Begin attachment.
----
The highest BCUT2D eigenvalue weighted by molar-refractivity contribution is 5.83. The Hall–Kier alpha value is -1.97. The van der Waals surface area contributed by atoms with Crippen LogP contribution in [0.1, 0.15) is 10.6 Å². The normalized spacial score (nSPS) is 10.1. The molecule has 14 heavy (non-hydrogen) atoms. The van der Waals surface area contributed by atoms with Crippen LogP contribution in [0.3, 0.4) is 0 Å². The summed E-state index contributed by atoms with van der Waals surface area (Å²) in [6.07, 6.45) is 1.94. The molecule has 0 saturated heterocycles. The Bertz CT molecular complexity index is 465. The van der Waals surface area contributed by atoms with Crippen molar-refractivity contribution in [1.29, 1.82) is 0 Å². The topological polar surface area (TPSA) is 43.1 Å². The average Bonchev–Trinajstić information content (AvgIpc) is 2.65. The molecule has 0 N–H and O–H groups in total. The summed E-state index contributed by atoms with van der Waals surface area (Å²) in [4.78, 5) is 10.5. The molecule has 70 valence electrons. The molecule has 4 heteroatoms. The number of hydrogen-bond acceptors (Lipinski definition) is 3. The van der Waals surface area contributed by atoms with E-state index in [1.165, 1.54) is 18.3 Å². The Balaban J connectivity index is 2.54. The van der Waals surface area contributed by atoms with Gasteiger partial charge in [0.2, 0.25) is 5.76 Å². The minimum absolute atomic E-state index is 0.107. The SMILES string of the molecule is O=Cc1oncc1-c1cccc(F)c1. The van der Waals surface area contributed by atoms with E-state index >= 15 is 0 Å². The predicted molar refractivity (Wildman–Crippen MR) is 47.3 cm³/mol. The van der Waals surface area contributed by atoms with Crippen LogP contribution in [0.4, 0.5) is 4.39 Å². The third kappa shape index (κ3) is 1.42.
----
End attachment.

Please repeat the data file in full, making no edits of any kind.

The highest BCUT2D eigenvalue weighted by molar-refractivity contribution is 5.83. The Hall–Kier alpha value is -1.97. The van der Waals surface area contributed by atoms with Crippen LogP contribution in [0.1, 0.15) is 10.6 Å². The normalized spacial score (nSPS) is 10.1. The molecule has 14 heavy (non-hydrogen) atoms. The van der Waals surface area contributed by atoms with Crippen LogP contribution in [0.3, 0.4) is 0 Å². The summed E-state index contributed by atoms with van der Waals surface area (Å²) in [6.07, 6.45) is 1.94. The molecule has 0 saturated heterocycles. The Bertz CT molecular complexity index is 465. The van der Waals surface area contributed by atoms with Crippen molar-refractivity contribution in [1.29, 1.82) is 0 Å². The topological polar surface area (TPSA) is 43.1 Å². The average Bonchev–Trinajstić information content (AvgIpc) is 2.65. The molecule has 0 N–H and O–H groups in total. The summed E-state index contributed by atoms with van der Waals surface area (Å²) in [4.78, 5) is 10.5. The molecule has 70 valence electrons. The molecule has 4 heteroatoms. The number of hydrogen-bond acceptors (Lipinski definition) is 3. The van der Waals surface area contributed by atoms with E-state index in [1.165, 1.54) is 18.3 Å². The Balaban J connectivity index is 2.54. The van der Waals surface area contributed by atoms with Gasteiger partial charge in [0.2, 0.25) is 5.76 Å². The minimum absolute atomic E-state index is 0.107. The SMILES string of the molecule is O=Cc1oncc1-c1cccc(F)c1. The van der Waals surface area contributed by atoms with E-state index >= 15 is 0 Å². The predicted molar refractivity (Wildman–Crippen MR) is 47.3 cm³/mol. The van der Waals surface area contributed by atoms with Crippen LogP contribution in [0.4, 0.5) is 4.39 Å². The third kappa shape index (κ3) is 1.42.